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Jul
24
comment Acronyms in formal writing
'Should' implies 'appraising authority' implies 'opinion based' implies 'off-topic'.
Jul
24
comment When can verbal passives be used in secondary predicates?
Yes, although the second example sounds odd. Perhaps 'I prefer [having] my garbage taken away each week'.
Jul
24
comment “be kept waiting” vs “be made to wait”
Perhaps [these Google Ngrams](_start=1800&year_end=2000&corpus=15&smoothing=3&share=&direct_url=t1%3B%‌​2Cwere%20kept%20waiting%20for%3B%2Cc0%3B.t1%3B%2Cwere%20made%20to%20wait%20for%3B‌​%2Cc0) give a more accurate picture by eliminating more noise. Here, instances for 'were kept waiting for' : 'were made to wait for' are just 3:1 in 2000.
Jul
24
comment When can verbal passives be used in secondary predicates?
You're not distinguishing what they call '[3] End-State Secondary Predicates': The cup arrived broken. / The soldiers reached the camp exhausted. / The boy delivered the package wet..... from resultatives: [7] Resulting States He wriggled loose. / We squirmed free. / They shot him dead. / She painted the cabin red. / I pounded the metal flat. / I shouted myself hoarse. / She ran herself ragged. / She ate herself sick. / He drank himself silly.>>
Jul
24
comment When can verbal passives be used in secondary predicates?
That's not how I read the article. The term 'resultative' is used in section 7, but only for states brought about by the action the verb is describing.
Jul
24
comment Verbal analogy: sweet _ness_ is to suffix as boat _swain_ is to … In other words, what is the term for the _swain_ morpheme?
Collins, AHDEL, M-W and RHK Webster's do not flag it as such. Macmillan flags it as 'literary'. ODO is the only dictionary I've found using a bare 'archaic' label. And even archaic words are still words.
Jul
24
comment Verbal analogy: sweet _ness_ is to suffix as boat _swain_ is to … In other words, what is the term for the _swain_ morpheme?
As you think, like 'boat' it's a free morpheme as 'swain' is still listed by major dictionaries, with the original sense or close enough of 'boy' (Old Norse sveinn "boy"). That's if it is still considered sensible to treat 'boatswain' as a compound ('bosun' would prove problematic).
Jul
24
comment Verbal analogy: sweet _ness_ is to suffix as boat _swain_ is to … In other words, what is the term for the _swain_ morpheme?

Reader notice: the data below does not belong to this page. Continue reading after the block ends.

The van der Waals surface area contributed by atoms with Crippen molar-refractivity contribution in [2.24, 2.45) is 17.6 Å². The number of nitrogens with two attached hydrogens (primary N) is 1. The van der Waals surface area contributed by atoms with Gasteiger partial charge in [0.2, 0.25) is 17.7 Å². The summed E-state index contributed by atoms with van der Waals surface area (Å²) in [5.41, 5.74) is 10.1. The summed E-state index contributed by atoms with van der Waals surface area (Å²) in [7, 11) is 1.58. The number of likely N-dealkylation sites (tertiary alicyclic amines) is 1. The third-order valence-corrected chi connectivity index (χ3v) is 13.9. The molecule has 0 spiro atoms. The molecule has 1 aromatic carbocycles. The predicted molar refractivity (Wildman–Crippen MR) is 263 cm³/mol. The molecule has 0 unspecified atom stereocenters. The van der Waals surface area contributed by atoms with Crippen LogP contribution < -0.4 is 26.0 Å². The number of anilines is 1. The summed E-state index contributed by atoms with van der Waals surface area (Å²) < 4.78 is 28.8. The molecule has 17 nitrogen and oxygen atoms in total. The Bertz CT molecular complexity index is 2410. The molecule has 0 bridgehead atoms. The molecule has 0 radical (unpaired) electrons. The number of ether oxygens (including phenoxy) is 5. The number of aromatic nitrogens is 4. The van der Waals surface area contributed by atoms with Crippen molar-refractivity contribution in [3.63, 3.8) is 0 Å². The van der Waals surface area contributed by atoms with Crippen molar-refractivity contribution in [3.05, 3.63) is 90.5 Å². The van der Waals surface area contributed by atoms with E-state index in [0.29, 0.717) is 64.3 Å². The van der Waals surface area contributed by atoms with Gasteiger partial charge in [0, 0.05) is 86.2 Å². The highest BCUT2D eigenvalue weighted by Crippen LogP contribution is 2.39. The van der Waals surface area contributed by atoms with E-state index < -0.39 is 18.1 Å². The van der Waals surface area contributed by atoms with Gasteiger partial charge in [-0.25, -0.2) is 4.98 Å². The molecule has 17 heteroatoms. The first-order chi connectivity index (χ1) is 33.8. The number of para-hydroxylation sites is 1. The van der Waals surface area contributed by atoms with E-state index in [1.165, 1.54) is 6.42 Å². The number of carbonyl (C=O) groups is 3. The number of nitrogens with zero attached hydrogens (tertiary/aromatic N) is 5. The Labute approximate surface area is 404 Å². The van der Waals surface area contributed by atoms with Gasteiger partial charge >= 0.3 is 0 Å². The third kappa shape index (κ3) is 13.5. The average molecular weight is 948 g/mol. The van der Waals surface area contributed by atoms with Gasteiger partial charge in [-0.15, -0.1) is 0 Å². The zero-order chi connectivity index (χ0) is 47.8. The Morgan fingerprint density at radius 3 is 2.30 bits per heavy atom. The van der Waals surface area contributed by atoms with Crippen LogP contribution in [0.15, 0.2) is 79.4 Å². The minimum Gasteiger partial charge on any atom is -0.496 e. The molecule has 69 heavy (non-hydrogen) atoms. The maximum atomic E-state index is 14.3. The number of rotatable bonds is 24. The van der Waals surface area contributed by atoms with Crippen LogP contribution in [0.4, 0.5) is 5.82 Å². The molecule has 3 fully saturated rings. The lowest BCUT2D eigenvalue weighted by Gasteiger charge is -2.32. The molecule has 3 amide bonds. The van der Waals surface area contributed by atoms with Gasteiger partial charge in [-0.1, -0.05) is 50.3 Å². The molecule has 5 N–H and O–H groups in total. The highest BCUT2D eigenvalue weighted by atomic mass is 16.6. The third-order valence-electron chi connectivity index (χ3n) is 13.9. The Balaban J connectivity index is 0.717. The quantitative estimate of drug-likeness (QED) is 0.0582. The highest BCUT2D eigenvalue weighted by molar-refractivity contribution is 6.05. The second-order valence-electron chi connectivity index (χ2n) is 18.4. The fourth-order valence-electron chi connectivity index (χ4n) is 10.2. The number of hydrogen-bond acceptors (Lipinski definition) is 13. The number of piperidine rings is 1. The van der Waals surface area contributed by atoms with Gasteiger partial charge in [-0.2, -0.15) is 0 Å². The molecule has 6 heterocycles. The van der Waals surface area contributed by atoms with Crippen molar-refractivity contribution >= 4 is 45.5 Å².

Swain is listed in major dictionaries.
Jul
24
answered When can verbal passives be used in secondary predicates?
Jul
24
comment British and Canadian but not Coloradan?
But there are restrictions. A '... Britain case report on the first 3-D-printed hip implanted in a human being' is unacceptable.
Jul
24
comment When to put “River” before or after its name and why?
Apparently, Swindale River, Brennand River, Whitendale River, Mells River, Broad River, Pill River, Willet River, Little River, East Lynn River, West Lynn River, Sturcombe River, East Okement River, West Okement River, Abbey River, Trevillet River, De Lank River ... brook the trend [ Wikipedia]. River Wriggle or Wiggle River predictably cuts both ways.
Jul
24
comment British and Canadian but not Coloradan?
@Jack Regier I imagine they opted for style and readability as well as grammatical correctness.
Jul
24
comment How to use the word “magistricide”?
@HotLicks Columbanus, the renowned magistricide detective.
Jul
24
revised word for “splitting time between various tasks”
added 38 characters in body
Jul
24
comment I walked over to the payphone to try to call you
I find it slightly jarring too. With 'went' I'd not have the same feeling. There's a suggestion that walking (rather than hopping) to the phone was part of the necessary procedure; your version shows sequentiality, which does not cause the same frisson.
Jul
24
comment what does “cool with a k” mean?
Kutting-edge cool.
Jul
24
revised Why do native speakers often use delexical structures?
added 94 characters in body
Jul
24
revised Why do native speakers often use delexical structures?
added 94 characters in body
Jul
24
revised Why do native speakers often use delexical structures?
deleted 2 characters in body; edited title